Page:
As we discussed in our earlier blog post, MetaMon project was an ambitious one. In the project we aspired to decipher the inherent thinking process that drives financial decision making of the poor. In MicroSave’s earlier research around financial lives, we realised that conversations about money often turn philosophical. This is because they revolve around deep seated desires: for your children to lead a better life than you had; to minimize life’s daily hassles and humiliations; to feel like you are keeping up and fulfilling your obligations to kin and kith; to reduce the feeling of present or future dependency and so on. Yet conventional research tools, aimed at designing a specific product or understanding the impact of a specific programme, often overlook those behavioural discussions and focus on facts.

In the MetaMon project, we did not have a clear research protocol in mind. We kept the research process open and relied on iterative and evolutionary learning.  However, common themes emerged as follows:

1.       Start with a diverse team

 We formed research teams with diverse backgrounds. We had ethnographers, finance specialists, product designers, folk artists, painters, game developers and several other people from creative domains, who otherwise do not have exposure to either finance or research processes. Apart from the diversity they brought to the thinking process, each of them played distinct roles in the research process. Ethnographers brought openness, while finance specialists tried to keep the focus. Designers and creative people could generate several new ideas for engaging people, while the researcher on folk music managed to capture their words and expressions in a more meaningful way. The game developer and animation experts could conceptualise innovative approaches for communicating the concepts and the content developer developed the templates that were instrumental in designing the research tools for testing in the field.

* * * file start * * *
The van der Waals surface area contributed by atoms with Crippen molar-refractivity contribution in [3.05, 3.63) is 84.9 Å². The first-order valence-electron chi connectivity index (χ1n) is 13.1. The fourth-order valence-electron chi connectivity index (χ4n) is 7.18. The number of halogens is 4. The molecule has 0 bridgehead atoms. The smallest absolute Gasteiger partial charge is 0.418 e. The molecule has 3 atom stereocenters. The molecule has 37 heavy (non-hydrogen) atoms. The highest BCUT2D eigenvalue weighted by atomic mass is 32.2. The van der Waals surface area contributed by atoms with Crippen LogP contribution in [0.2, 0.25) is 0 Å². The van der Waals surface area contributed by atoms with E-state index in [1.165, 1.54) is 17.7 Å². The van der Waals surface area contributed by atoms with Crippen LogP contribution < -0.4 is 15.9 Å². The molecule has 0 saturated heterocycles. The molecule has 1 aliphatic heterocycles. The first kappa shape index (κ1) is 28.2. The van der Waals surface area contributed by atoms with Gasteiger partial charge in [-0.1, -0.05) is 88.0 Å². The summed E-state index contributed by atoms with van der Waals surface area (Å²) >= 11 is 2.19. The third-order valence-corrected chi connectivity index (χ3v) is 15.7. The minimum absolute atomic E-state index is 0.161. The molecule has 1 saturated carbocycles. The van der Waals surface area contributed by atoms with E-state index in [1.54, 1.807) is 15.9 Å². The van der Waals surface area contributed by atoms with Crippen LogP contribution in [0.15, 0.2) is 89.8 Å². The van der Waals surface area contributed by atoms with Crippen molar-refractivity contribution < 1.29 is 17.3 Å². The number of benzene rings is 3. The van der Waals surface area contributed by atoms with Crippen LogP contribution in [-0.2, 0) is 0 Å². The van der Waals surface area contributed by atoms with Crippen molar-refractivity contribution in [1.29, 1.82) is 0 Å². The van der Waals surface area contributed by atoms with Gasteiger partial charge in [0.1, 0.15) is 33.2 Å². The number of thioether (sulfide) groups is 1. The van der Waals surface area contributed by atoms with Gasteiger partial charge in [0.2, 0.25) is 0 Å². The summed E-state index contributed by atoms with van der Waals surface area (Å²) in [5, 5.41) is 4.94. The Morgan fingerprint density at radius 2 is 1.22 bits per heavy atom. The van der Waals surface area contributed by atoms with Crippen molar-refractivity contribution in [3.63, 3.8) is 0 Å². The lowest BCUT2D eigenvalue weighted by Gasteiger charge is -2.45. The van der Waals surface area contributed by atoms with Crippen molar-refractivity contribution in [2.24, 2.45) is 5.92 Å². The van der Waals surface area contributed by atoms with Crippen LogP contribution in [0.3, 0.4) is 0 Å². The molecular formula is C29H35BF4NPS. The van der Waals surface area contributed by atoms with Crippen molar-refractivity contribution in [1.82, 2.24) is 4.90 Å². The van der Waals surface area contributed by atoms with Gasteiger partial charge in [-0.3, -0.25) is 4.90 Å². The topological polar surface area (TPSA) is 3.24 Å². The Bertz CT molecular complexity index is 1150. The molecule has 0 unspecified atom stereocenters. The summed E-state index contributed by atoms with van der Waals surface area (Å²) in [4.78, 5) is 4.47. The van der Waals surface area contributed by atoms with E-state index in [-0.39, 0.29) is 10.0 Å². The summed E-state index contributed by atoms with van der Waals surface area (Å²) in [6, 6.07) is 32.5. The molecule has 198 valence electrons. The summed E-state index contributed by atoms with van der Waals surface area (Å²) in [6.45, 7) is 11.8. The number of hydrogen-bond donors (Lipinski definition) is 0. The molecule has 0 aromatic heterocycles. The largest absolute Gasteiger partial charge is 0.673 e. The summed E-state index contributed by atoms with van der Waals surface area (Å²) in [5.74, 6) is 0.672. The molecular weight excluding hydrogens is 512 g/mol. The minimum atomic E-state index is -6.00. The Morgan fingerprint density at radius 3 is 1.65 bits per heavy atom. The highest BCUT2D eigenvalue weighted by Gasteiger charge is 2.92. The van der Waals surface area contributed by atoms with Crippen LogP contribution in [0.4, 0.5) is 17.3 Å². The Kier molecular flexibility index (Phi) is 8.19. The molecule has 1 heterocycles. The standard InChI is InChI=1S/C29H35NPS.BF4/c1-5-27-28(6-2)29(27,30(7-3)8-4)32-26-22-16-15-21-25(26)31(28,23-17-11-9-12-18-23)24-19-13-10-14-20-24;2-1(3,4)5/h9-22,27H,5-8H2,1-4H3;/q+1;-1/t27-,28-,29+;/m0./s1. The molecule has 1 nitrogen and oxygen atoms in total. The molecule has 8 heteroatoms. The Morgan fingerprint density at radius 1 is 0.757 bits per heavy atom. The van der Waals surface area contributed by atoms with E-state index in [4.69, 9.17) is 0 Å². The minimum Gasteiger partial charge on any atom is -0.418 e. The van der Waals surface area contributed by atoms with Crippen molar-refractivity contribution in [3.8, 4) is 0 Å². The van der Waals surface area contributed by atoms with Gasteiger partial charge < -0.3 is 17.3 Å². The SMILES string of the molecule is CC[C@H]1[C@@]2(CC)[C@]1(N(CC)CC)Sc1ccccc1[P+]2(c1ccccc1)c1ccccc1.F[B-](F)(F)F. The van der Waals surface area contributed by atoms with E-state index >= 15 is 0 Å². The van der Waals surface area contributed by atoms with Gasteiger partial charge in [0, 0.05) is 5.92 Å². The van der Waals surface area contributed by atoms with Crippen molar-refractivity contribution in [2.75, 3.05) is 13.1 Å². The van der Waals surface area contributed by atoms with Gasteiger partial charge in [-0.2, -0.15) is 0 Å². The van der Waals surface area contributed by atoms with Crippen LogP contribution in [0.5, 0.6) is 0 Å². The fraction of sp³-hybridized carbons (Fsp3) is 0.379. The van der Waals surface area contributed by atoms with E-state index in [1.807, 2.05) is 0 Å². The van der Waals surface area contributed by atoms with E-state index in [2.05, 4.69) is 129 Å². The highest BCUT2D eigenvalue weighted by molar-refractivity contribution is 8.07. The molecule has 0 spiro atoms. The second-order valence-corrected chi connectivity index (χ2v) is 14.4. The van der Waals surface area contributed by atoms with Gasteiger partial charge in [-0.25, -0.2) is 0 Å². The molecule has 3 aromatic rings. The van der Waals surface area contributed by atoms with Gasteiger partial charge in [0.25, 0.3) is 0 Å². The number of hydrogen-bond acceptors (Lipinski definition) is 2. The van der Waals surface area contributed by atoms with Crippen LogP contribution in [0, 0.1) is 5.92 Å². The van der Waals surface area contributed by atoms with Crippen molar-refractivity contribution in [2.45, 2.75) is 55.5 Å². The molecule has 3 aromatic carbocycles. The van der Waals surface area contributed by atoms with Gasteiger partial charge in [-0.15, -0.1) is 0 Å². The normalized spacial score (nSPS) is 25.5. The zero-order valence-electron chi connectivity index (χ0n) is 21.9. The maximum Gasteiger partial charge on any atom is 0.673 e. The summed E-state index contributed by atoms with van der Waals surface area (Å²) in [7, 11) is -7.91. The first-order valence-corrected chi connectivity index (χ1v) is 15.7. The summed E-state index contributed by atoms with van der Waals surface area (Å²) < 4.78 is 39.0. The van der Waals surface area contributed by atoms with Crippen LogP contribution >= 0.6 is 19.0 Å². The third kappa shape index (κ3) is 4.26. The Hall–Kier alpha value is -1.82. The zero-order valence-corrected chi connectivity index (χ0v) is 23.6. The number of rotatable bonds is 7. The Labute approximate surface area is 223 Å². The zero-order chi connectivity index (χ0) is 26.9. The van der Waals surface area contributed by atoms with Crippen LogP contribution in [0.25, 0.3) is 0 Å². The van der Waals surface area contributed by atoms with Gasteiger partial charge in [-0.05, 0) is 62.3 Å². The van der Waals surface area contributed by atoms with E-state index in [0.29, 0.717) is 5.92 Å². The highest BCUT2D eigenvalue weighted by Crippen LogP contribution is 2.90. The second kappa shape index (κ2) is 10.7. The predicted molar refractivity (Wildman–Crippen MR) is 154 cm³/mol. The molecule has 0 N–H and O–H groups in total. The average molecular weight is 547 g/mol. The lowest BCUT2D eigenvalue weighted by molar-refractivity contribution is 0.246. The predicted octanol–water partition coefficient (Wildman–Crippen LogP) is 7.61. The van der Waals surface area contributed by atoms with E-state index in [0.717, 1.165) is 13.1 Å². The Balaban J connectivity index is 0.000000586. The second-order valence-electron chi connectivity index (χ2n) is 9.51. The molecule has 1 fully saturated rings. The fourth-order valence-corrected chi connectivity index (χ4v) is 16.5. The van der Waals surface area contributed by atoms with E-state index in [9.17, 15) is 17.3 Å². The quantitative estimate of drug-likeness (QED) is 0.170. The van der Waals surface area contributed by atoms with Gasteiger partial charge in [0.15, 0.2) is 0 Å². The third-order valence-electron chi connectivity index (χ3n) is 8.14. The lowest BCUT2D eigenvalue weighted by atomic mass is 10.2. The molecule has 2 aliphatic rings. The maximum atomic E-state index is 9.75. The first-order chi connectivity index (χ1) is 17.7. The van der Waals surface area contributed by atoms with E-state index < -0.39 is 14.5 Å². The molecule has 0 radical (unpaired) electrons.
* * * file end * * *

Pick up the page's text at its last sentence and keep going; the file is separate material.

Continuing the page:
2.      Thinking beyond transactions

Conventional market research tools are limited in their ability to reach beyond transactional information. More often than not, we end up understanding the transactions people do, and try to analytically arrive at the behavioural instinct that might have prompted that transaction. For example, we see people saving in different pots or packets, and deduce that their instinct is to diversify risk. In addition to the attribution error in such efforts, the greater limitation is in not being able to decipher the thinking process at all. In some of the improved and new tools tried in MetaMon, instead of tracking transactions, we prompted respondents with hypothetical situations to see their intuitive response to these. By doing this, we completely eliminated the transactional boundaries the person might have and encouraged open thinking.

 3.      Capture them in action